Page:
Anyway, the main point is that whenever you see “tempt” or “test” in the New Testament, it’s one of these two words. It’s worth thinking about which meaning is the right one in that context.

From the International Standard Version (courtesy of the ISV Foundation):
John 8:28-41 (5/2/13)

Today’s reading is the first part of a selection from long passage in which Jesus is debating with some Pharisees. The Devil makes no appearance today, but I’d like to draw your attention to a couple of points – enslavement and parentage – because these will be important tomorrow.

In verses 33-35, the Pharisees say that, as children of Abraham, they’ve never been enslaved to anyone. Really? What about the Egyptians? The Babylonians? The Assyrians? Jesus wasn’t talking about that, however, and he makes it clear that whenever we commit a sin, we are the slaves of sin. He, the Son, is going to set us free from sin and its eternal consequences.

In verse 41b, the Pharisees retort, "We were not born of sexual immorality. We have one Father – even God." Remember that adultery is a very common Old Testament image for falling away from God and worshipping idols. When Jesus accuses them of “doing the works of their father,” rather than the works of Abraham, he is accusing them of apostasy, not of being the children of unmarried parents. They understood him perfectly, and that’s why they reply that they weren’t born as a result of sexual immorality.

John 8:42-59 (5/3/13)

Earlier this week we learned something important about the Devil: he works mainly through temptation, so much so that he’s sometimes called “the tempter.” Today we learn a second important thing that you should always remember: the Devil lies.

Oh, he might use the truth – “Since you are the Son of God…” But he doesn’t tell the truth – he can’t give Jesus the world, because he doesn’t own it.

A good illustration is the official-looking envelope that tells you on the outside “Winners List Enclosed.” Your name peeks out through the window. Have you won? No – the name of a previous winner is on the list, and it isn’t you. But the sender hopes you will be tempted to open the envelope, buy the product, and get onto a mailing list for the rest of your life and beyond the grave. Don’t buy the Devil’s lies, which also have consequences beyond the grave.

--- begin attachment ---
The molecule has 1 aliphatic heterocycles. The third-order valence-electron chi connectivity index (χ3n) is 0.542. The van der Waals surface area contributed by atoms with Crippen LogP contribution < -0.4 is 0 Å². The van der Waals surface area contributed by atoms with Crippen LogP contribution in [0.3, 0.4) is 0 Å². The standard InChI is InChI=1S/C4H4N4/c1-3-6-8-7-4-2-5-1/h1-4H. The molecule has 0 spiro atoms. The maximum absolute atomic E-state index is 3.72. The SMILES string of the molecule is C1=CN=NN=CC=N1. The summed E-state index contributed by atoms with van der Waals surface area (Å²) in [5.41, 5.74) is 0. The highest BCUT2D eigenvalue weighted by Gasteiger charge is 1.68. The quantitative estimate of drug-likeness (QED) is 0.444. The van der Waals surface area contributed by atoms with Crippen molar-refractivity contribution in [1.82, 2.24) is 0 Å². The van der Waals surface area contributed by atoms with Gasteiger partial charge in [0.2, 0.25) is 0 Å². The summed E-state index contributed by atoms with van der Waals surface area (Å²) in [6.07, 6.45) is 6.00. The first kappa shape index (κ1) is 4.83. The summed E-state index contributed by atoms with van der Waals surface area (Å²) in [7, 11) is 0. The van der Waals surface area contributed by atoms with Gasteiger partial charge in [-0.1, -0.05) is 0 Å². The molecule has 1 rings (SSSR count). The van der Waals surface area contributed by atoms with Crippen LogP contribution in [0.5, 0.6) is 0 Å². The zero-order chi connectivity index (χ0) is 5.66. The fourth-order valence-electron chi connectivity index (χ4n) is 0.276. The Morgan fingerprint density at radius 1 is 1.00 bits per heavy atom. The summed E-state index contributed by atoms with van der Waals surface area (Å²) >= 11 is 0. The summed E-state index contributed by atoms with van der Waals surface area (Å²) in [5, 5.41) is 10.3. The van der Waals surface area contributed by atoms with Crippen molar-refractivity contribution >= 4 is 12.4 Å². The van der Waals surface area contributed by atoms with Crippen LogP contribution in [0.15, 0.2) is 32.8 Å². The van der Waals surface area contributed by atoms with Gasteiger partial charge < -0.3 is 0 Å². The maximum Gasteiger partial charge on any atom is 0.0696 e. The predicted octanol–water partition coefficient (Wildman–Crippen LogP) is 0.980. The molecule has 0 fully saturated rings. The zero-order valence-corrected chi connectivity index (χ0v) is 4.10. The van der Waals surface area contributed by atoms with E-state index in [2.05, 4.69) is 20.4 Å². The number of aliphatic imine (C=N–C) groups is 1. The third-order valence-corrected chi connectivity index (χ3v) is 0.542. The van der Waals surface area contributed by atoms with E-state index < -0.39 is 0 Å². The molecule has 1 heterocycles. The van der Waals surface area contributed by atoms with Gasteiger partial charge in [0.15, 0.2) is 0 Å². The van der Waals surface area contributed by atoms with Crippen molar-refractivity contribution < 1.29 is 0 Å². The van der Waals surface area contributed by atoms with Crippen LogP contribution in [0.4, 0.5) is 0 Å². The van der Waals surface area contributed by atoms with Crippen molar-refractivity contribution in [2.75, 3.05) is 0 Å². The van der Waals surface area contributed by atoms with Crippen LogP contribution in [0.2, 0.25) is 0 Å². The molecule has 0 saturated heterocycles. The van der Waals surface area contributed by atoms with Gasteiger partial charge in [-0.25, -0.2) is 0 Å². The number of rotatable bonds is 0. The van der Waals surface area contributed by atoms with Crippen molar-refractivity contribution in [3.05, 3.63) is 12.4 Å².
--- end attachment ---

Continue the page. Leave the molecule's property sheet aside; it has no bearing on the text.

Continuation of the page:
From the English Standard Version (courtesy of Good News Publishers):
More of The Big Lie
The Son of God and the Father of Lies
The OT satan is always an adversary, but not always the Devil.
The Hebrew satan is translated various ways.
In the New Testament, both satanas and diabolos normally refer to the Devil.
Sometimes satanas and diabolos are used figuratively to refer to someone acting like the Devil.
Poneros – Evil in the New Testament
Demons cause sickness, not sin.
Sometimes Satan and demons cooperate with each other.
Neither Baalzebub nor Lucifer is a Biblical name for the Devil.
Belial means "worthless," and once it's used as a nickname for the Devil.
Satan's job description: Temptation and Lies
Our job description: Resist him!

Copyright 2013 by Regina L. Hunter. All rights reserved. This page has been prepared for the web site by RPB.
The illustration showing the temptation of Jesus is from the Binns family Bible, now in the private collection of Regina Hunter.

Opinions expressed on this page are solely those of the author, Regina Hunter, and may or may not be shared by the sponsors or the Bible-study participants.  Thanks to the Holy Spirit for any useful ideas presented here, and thanks to all the readers for their support and enthusiasm.  All errors are, of course, the sole responsibility of the author.

Our Sponsors:

St. John's United Methodist Church, "Transforming Lives Through Christ."
2626 Arizona NE, Albuquerque, New Mexico 87110

St. John's Music Ministries now has a YouTube channel, bringing you free concerts and choral music. Check it out!

Traditional worship services are held Sundays at 8:15 and 11:00 a.m. in the sanctuary.  Casual worship services are held Sundays at 9:30 a.m. in the Family Life Center.  Jazz Vespers are held monthly on the second Saturday at 5:00 p.m. in the sanctuary. St. John's feels especially called to the worship of God and to the service of our neighbors through our music program.

Storm Dragon SoftwareTM

Ducks in a Row, Inc.

This website is supported in part by the generosity of Mrs. J. Jordan.